Our 3yo dd & 21mo twins were/are raised trilingual just like our 5yo, however we now live in Germany away from my dad (who was the main Russian speaker in their daily lives). They skype my dad & brother every few days and they're (DC) spoken to in Russian.
I don't know if they are or not but from the few conversations I've had with them (in Russian) it's like they've gotten sloppy, excluding our 5yo, compared to how well they spoke in Russian back in England.
Can they lose a language? How do I stop it or improve their language while trying not change the main home dynamic (I speak English to them, DH in German)?
They most definitely can lose a language! If you want their Russian to progress in line with their German and English you need to organise exposure. How about a Russian (or more probably Ukrainian) nanny?
Definitely. Friends tried to raise German/Turkish/English with Turkish the less often heard language. Their children virtually can't speak it at all.
I think you need a lot of input to keep a language alive. I learned Dutch by having lots of ?Summer holidays there, watching Dutch TV but as soon as it stopped, I was 19, I lost the knowledge. I think I can go back and get it out of the depth of my memory but it will be a chore.
If you think Russian is necessary try to see if you have a Russian community around for playgroups etc. depending on the area in Germany you should have pockets of German-Russians but they normally only speak to to a close-knitted community.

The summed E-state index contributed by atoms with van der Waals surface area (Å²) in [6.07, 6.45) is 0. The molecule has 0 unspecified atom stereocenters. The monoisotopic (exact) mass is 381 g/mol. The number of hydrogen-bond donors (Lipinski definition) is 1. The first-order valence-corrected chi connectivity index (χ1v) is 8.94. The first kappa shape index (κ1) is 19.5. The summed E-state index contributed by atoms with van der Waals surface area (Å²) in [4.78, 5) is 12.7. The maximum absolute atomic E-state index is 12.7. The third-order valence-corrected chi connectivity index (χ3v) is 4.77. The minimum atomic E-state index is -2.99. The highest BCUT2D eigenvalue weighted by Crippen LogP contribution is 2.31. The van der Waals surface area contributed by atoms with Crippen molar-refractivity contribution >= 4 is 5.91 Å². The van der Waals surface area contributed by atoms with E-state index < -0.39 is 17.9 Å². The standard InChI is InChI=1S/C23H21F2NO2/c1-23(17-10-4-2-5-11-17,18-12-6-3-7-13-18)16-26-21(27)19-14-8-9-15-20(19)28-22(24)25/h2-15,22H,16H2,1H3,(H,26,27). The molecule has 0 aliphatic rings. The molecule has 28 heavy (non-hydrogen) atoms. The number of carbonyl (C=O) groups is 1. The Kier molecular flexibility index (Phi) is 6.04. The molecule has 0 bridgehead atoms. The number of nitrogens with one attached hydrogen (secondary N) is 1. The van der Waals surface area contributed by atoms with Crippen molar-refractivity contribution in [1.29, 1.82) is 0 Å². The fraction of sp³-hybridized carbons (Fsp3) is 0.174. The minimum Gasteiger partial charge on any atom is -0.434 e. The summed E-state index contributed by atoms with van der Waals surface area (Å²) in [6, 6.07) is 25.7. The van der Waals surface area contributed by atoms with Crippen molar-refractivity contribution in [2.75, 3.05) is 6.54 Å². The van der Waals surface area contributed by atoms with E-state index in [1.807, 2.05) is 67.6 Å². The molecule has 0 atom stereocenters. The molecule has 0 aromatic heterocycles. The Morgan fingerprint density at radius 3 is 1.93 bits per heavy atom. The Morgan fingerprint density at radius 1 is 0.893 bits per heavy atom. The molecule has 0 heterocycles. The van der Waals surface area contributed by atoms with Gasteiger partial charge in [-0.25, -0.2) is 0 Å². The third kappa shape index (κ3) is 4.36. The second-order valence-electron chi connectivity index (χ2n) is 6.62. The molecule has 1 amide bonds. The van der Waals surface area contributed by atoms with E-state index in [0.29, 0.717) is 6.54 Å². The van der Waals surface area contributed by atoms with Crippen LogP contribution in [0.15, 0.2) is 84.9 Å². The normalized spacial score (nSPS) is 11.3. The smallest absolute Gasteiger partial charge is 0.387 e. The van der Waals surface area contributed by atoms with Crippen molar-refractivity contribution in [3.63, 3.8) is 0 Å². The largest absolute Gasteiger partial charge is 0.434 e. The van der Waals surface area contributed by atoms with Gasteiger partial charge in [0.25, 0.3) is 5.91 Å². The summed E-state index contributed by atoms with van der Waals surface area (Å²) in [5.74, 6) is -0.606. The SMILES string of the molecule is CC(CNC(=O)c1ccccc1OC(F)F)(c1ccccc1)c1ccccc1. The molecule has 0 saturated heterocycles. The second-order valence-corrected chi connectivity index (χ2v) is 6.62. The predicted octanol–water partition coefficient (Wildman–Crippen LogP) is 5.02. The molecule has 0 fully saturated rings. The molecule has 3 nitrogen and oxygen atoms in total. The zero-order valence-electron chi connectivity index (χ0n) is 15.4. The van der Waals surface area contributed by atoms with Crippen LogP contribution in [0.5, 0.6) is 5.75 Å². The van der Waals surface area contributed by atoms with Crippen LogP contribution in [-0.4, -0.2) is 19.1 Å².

There is a lot of evidence to suggest that languages are not fixed in a child's brain until the age of about 11 or 12. They pick them up quickly but lose them equally quickly if exposure is not maintained. I know of one child who completed primary school in a foreign language - performing on a par with his peers - but completely lost it when the family returned to UK and exposure was lost. If you want to retain the Russian - which will probably develop more slowly than the languages to which you children are exposed on a more regular basis - you will need to ensure a variety of inputs. Russian language DVDs, music, reading books to them in Russian if you can. There are large Russian speaking communities in most German cities. Can you get a Russian speaking student to come a couple of times a week to play with them? A Russian speaking babysitter? Cleaner? Can they spend time with a Russian speaking grandparent in the holidays? It is an uphill struggle but definitely worth it!